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SA’s black market in taxman’s crosshairs


SA’s black market in taxman’s crosshairs

Finding itself with teeth once again, Sars will conduct year-long research into how the illegal economy is bleeding the fiscus dry

Senior reporter

The taxman has gone into sleuth mode to uncover those involved in the country’s growing shadow economy.
With estimates putting the illegal economy at roughly R1-trillion, or 20% of the GDP, the SA Revenue Service is researching the extent, reach and impact of the black market on the country.
The GDP is an estimated R4.3-trillion.
Sars enforcement chief officer Viwe Mlenzana told Times Select the research is set to conclude in March 2020.
“A recent report by ACCA, the global body for professional accountants, estimates that South Africa’s shadow economy is expected to rise to 24% of the GDP by then [2020],” said Mlenzana.
He said that based on these and other figures, Sars recently launched a year-long study to try and quantify the size of the illicit economy.
“This research is to try and get a better understanding of the country’s black market and its impact.”
The research is to be conducted by units shut down by disgraced former Sars commissioner Tom Moyane, including the Big Business Unit and the Illicit Economy Unit.
The units were reformed in August 2018, and their first tasks now include investigating roleplayers involved in the SA’s illicit economy.
Mlenzana said it was difficult to gauge how much the country had lost since the loss of Sars’s enforcement capabilities.
“Fortunately, these capabilities are back. With the current government there is political will to stem this tide of these [financial] losses.”
He said they had prioritised high-risk areas.
“The underground economy operates outside of the country’s rules and regulations and is linked to organised crime.
“Globally, illicit trade is a growing problem, involving money and goods. It includes human trafficking, environmental crimes, the illegal trade in natural resources, intellectual property infringements, the smuggling of excisable [taxable] goods, the trade in contraband, and illicit financial flows.”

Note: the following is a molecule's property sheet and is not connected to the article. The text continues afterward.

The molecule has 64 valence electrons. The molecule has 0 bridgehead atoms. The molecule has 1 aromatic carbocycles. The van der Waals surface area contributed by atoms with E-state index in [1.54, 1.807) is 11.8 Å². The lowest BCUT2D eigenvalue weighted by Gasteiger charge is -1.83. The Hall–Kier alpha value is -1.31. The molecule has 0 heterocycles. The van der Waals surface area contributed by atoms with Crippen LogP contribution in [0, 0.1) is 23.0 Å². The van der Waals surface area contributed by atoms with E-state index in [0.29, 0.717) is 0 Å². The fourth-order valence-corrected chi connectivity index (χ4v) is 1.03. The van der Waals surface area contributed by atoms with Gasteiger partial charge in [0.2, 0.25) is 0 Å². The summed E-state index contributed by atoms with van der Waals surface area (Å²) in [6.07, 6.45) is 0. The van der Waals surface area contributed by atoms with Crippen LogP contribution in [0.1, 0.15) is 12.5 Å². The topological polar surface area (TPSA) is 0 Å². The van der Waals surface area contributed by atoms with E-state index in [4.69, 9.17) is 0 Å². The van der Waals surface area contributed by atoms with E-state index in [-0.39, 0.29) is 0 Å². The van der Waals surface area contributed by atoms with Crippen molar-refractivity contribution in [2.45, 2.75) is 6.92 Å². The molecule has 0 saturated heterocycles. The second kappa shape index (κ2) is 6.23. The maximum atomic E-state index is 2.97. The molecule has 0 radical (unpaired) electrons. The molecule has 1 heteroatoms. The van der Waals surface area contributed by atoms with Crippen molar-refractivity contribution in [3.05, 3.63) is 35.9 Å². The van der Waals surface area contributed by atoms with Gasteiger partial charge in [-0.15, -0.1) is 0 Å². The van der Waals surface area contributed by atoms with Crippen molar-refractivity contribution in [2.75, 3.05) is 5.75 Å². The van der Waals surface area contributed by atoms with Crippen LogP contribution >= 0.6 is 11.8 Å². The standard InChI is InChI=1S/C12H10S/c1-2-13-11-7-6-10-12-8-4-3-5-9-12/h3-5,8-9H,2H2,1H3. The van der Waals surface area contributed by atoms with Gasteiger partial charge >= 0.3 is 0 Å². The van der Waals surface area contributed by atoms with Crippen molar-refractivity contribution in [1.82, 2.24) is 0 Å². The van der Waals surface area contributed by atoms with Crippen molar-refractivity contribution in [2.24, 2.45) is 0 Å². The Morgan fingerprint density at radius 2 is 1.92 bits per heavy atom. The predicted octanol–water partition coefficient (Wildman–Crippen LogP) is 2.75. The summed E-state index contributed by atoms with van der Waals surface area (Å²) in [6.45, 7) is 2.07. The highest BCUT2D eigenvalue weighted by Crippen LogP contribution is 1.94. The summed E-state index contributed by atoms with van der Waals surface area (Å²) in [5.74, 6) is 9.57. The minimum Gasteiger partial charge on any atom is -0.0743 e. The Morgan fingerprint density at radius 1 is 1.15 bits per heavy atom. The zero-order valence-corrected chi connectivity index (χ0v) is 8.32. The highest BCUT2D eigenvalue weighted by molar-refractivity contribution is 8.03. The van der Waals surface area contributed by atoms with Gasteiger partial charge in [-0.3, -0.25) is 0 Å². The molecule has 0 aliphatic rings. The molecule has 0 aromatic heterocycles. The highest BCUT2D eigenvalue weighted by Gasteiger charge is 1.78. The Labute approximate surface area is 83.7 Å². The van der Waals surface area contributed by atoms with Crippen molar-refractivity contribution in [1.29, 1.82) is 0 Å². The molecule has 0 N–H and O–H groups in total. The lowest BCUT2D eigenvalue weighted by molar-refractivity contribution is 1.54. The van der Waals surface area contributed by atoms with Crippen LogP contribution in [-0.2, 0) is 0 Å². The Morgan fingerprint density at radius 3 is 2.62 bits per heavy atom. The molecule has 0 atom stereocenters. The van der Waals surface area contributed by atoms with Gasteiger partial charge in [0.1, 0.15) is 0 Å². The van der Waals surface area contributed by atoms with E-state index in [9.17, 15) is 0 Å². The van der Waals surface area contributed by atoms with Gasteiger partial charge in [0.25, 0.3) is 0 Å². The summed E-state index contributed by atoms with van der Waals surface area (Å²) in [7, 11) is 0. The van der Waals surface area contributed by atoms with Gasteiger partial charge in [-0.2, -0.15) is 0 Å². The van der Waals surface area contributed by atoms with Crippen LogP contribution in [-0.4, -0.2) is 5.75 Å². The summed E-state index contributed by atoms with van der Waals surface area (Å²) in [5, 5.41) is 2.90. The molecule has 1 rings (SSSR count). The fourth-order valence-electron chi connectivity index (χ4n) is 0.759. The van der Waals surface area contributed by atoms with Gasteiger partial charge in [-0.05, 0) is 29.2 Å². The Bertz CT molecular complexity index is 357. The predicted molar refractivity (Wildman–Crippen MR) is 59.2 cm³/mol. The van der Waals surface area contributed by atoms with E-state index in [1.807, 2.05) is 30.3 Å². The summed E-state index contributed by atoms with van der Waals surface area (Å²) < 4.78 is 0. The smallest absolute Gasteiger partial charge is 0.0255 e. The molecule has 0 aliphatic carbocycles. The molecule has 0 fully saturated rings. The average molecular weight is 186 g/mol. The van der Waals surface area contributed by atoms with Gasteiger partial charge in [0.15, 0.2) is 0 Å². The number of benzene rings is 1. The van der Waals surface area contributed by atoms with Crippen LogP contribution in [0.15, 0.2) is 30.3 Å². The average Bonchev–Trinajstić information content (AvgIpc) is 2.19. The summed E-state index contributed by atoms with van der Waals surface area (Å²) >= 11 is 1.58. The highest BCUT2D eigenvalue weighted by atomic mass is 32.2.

These activities had a wide-ranging impact, including political and social harm.
Mlenzana said a 2019 report by the Global Financial Integrity research agency, using International Monetary Fund (IMF) data, showed SA lost an estimated $10bn (R143bn) through illicit financial flows.
“To defeat these crimes [dealing in contraband] and stop illicit financial flows it’s essential that relations are strengthened with both international and national partners, including government agencies such as financial intelligence units, the police and customs administrators.
“Agreements have already been reached with various global partners, including between Sars, the IMF and the US national treasury.”
Mlenzana said they were currently dealing with 860 cases where an estimated R13bn due to the fiscus had not been received.
“A lot of this has to do with bogus VAT claims. The research will look into such scams.”
Keith Engel, chief executive of the SA Institute of Tax Professionals, welcomed the study.
“This research gets to the main problem, which is that Sars is too busy auditing taxpayers who are compliant or mostly compliant. Sars is a receiver of information, and given that the illicit economy involves little if any paperwork, the receiver will have to rope in the services of specialised forensic auditors to help it with its study.
“The study will have to not only look at those involved in the informal sector, which is often not illegal, but those such as tenderpreneuers who ship vast sums offshore through corrupt practices.
“The researchers will have to specifically look at those involved in dodgy tenders.”
He said the study would need to be conducted carefully, with the researchers ensuring there was a proper breakdown of where and how the fiscus was losing money so gaps could be identified and filled.

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